For its part, the European Parliament calls both for the adoption of FTT and its use as an own resource in the EU budget. We must overcome the deadlock in the negotiations for new sources of tax revenues in the EU budget and thus reduce national contributions, Alain Lamassoure said in Nicosia. Already last year, the Parliament warned that it would not accept a new budget if no decision was found in terms of the own resources.

In its resolution of 13 June 2012 the EP said "it is not prepared to give its consent to the next MFF regulation without political agreement on reform of the own-resources system, putting an end to existing rebates and other correction mechanisms and leading to more transparency, fairness and sustainability." MEPs expressed their support for the Commission's legislative proposals for the reform of the own resources system, including the introduction of the FTT and a new VAT. The goal is to reduce the share of national contributions in the EU budget to 40% by 2020 which, according to the EP, would support the countries' efforts for fiscal consolidation.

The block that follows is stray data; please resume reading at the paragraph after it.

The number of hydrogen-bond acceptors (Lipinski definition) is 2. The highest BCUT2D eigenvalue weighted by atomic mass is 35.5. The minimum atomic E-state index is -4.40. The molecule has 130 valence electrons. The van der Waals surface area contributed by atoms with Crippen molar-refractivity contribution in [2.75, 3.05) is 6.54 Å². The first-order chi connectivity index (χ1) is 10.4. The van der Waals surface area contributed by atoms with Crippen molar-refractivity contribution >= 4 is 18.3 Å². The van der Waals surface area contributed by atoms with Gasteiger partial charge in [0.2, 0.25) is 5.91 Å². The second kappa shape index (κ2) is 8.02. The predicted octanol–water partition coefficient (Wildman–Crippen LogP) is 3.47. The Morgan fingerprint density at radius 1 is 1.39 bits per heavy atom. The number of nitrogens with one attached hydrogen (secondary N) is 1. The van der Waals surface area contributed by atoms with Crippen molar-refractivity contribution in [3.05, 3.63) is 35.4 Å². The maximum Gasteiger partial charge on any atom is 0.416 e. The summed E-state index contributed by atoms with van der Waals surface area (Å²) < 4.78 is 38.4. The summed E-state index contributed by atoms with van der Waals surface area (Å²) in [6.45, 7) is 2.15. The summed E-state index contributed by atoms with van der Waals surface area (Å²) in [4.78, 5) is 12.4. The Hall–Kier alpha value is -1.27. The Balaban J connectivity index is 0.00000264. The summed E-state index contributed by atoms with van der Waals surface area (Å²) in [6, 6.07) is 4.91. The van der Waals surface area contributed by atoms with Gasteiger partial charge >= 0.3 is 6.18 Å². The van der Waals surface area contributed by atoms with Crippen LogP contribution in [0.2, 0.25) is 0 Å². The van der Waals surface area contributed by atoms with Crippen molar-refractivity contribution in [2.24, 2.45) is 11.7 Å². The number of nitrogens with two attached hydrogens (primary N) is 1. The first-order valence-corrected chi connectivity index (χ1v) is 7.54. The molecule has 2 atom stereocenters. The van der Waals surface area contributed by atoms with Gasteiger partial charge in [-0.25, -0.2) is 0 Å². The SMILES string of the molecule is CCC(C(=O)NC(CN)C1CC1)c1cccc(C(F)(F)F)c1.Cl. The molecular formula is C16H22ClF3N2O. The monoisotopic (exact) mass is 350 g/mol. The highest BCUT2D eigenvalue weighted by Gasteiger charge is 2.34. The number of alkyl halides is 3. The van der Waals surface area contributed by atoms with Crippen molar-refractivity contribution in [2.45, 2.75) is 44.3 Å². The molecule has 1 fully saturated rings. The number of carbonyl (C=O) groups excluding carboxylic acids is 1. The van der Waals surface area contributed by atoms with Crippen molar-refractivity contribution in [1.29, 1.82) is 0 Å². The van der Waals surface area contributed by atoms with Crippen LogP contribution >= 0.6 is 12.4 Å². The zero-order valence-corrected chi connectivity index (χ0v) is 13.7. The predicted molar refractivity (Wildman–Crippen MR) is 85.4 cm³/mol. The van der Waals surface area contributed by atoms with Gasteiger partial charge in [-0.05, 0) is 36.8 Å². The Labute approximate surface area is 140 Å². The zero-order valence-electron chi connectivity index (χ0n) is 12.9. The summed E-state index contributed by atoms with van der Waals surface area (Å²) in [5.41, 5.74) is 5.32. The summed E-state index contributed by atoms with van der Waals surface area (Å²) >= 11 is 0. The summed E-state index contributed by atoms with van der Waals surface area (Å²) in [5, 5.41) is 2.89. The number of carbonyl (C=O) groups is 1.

Obviously, at this point the differences among the Member States themselves, on the one hand, and between individual European institutions on the other are so large that they cannot be overcome within the routine formats where the EU budget is discussed. That is why there will be an extraordinary European Council summit in November, devoted solely to EU budget 2014-2020. The leaders are expected to find a compromise on key issues, so that smaller differences can be settled by the end of the year and the deadline for completion of negotiations to be met. Given the current positions, however, reaching a compromise seems akin to a miracle. The factor that could seriously affect the course of negotiations is the development of the debt crisis. The direction of change, however, at this time is difficult to predict.